The results of a survey released yesterday in a conference at Queen’s University Belfast and presented again today at the Annual Meeting of the Political Studies Association of Ireland (PSAI) in Dublin reveal that 14 % of nationalists ‘had sympathy for the reasons why some republican groups (such as the Real and Continuity IRAs) continue to use violence.’
This revelation has led to some consternation in the media, with the unionist newspaper the Belfast News Letter leading with this headline on Wednesday: SHOCK AS DISSIDENT SUPPORT REVEALED.
The story is currently listed as the Most Popular Story on the News Letter’s online homepage.
Professor Jon Tonge of the University of Liverpool was involved in crafting the questions about dissident violence, which were part of the 2010 Northern Ireland General Election Survey.
The survey was completed three weeks after the end of the general election in May and carried out by Northern Ireland Market Research. It was comprised of 1002 face-to-face interviews, including 429 with nationalists, 508 with unionists, and 37 with Others.
Tonge said that his research team were taken off guard by the results, as reflected in the title of his own editorial contribution to the News Letter, ‘Surprising Level of Sympathy for Perpetrators.’
Tonge has also told the media, and those of us at the conference today, that these results indicate that there may be more support for dissident republicans than has been previously supposed. As he wrote in the News Letter,
One of the mantras of the peace process is that ‘dissident’ republicans have no support.
To suggest otherwise risks talking up a disparate, seemingly desperate, band of diehards.
… Yet the assumption that dissidents have no support has been precisely that – an assumption, untroubled by actual evidence either way.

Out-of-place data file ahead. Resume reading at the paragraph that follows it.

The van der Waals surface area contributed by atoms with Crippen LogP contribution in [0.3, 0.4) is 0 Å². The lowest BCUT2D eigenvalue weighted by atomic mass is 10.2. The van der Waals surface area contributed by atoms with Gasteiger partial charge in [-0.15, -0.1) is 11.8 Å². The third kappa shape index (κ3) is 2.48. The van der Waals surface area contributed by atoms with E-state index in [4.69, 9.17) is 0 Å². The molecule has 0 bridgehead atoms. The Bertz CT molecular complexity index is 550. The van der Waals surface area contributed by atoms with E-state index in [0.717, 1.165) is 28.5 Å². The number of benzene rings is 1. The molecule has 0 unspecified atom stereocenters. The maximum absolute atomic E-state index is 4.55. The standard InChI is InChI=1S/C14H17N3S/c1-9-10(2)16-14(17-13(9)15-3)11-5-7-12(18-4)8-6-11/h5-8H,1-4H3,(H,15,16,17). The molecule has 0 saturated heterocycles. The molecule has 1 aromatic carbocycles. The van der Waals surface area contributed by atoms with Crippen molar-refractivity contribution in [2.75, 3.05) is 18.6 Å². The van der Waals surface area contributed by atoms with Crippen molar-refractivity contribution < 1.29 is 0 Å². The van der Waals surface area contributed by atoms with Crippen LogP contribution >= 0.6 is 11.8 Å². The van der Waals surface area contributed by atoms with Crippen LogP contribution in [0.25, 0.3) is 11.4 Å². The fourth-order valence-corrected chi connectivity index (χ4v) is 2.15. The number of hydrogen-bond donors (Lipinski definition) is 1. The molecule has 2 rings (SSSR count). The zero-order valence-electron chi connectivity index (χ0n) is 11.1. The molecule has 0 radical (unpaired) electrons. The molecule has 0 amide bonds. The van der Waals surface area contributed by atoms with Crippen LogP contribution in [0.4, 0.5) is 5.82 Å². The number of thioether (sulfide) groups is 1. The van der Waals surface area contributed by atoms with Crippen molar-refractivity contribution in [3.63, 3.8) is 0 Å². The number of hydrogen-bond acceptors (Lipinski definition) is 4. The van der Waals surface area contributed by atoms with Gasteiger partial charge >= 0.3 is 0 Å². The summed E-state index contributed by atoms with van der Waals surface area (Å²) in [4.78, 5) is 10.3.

He then goes on to present the results of the survey as if it indicates that there is more support for dissidents than had been supposed.
But I have a problem with the substitution of the word ‘support’ for the word ‘sympathy.’ After all, sympathy was the word which was used in the actual survey questions.
People were asked if they had SYMPATHY FOR THE REASONS why dissidents might use violence, not if they SUPPORTED the dissidents or if they AGREED WITH THE USE OF VIOLENCE.
When challenged on this point by Dr Katy Hayward, a sociologist at Queen’s, at today’s PSAI conference, Tonge said that the research team had deliberately chosen a ‘softer’ question about violence.
They did not want to ask a too-direct question, such as whether or not people supported dissident republican violence, for fear that they would not answer honestly.
Tonge added that they had not expected to find so much sympathy for dissidents’ use of violence. Had they anticipated this, they might have considered formulating follow-up questions that asked more directly about ‘support’ or agreement with the use of violence.
In its coverage of the survey, the Irish Times, at least, included a quote from Tonge saying, “This doesn’t mean there is unequivocal support. It’s important to put in that caveat.”
But I am troubled by other reporting on the surveys, which uses the word ‘support’ without drawing out the nuances.
One such nuance is that ‘Republican Sinn Fein,’ with a stronger base in the Republic, is better ‘liked’ than the 32-County Sovereignty movement, which has a stronger base in Northern Ireland.
At today’s conference when Dr Paul Dixon of Kingston University pointed out that this seemed odd, Tonge admitted that probably some respondents had gotten their Sinn Feins mixed up and thought they were indicating that they liked Martin McGuinness and Co.
Again, ‘liking’ is not nearly as strong as saying that you ‘support’ a group.
To me, ‘support’ conjures up images of active encouragement and perhaps even participation in a movement. Using the word ‘support’ to describe the results of this survey just distorts the findings.